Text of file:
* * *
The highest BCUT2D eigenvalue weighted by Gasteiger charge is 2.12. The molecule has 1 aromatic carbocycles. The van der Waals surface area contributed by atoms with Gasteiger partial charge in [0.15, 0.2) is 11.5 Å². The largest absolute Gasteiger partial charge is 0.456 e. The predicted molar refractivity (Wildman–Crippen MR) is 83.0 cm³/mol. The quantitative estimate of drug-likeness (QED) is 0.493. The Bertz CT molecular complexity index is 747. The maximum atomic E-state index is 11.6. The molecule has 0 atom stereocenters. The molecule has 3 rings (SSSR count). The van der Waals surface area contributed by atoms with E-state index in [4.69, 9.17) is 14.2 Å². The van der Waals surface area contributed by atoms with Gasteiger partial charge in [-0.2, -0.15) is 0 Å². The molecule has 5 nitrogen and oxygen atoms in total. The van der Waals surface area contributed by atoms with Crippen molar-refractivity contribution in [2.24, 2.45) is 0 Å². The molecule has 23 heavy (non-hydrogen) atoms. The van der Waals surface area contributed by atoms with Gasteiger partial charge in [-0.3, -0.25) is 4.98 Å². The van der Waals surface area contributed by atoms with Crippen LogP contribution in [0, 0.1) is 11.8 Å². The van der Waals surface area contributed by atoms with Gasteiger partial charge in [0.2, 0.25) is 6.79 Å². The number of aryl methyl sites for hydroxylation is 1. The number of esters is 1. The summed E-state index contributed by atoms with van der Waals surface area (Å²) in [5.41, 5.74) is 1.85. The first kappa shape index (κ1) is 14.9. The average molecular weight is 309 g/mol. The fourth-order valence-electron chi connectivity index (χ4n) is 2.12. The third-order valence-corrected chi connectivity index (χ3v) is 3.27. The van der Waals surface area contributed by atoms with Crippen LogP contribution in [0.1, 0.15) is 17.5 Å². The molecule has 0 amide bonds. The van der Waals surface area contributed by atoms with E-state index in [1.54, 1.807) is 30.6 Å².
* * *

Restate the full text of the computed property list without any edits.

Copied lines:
The highest BCUT2D eigenvalue weighted by Gasteiger charge is 2.12. The molecule has 1 aromatic carbocycles. The van der Waals surface area contributed by atoms with Gasteiger partial charge in [0.15, 0.2) is 11.5 Å². The largest absolute Gasteiger partial charge is 0.456 e. The predicted molar refractivity (Wildman–Crippen MR) is 83.0 cm³/mol. The quantitative estimate of drug-likeness (QED) is 0.493. The Bertz CT molecular complexity index is 747. The maximum atomic E-state index is 11.6. The molecule has 0 atom stereocenters. The molecule has 3 rings (SSSR count). The van der Waals surface area contributed by atoms with E-state index in [4.69, 9.17) is 14.2 Å². The van der Waals surface area contributed by atoms with Gasteiger partial charge in [-0.2, -0.15) is 0 Å². The molecule has 5 nitrogen and oxygen atoms in total. The van der Waals surface area contributed by atoms with Crippen molar-refractivity contribution in [2.24, 2.45) is 0 Å². The molecule has 23 heavy (non-hydrogen) atoms. The van der Waals surface area contributed by atoms with Gasteiger partial charge in [-0.3, -0.25) is 4.98 Å². The van der Waals surface area contributed by atoms with Crippen LogP contribution in [0, 0.1) is 11.8 Å². The van der Waals surface area contributed by atoms with Gasteiger partial charge in [0.2, 0.25) is 6.79 Å². The number of aryl methyl sites for hydroxylation is 1. The number of esters is 1. The summed E-state index contributed by atoms with van der Waals surface area (Å²) in [5.41, 5.74) is 1.85. The first kappa shape index (κ1) is 14.9. The average molecular weight is 309 g/mol. The fourth-order valence-electron chi connectivity index (χ4n) is 2.12. The third-order valence-corrected chi connectivity index (χ3v) is 3.27. The van der Waals surface area contributed by atoms with Crippen LogP contribution in [0.1, 0.15) is 17.5 Å². The molecule has 0 amide bonds. The van der Waals surface area contributed by atoms with E-state index in [1.54, 1.807) is 30.6 Å².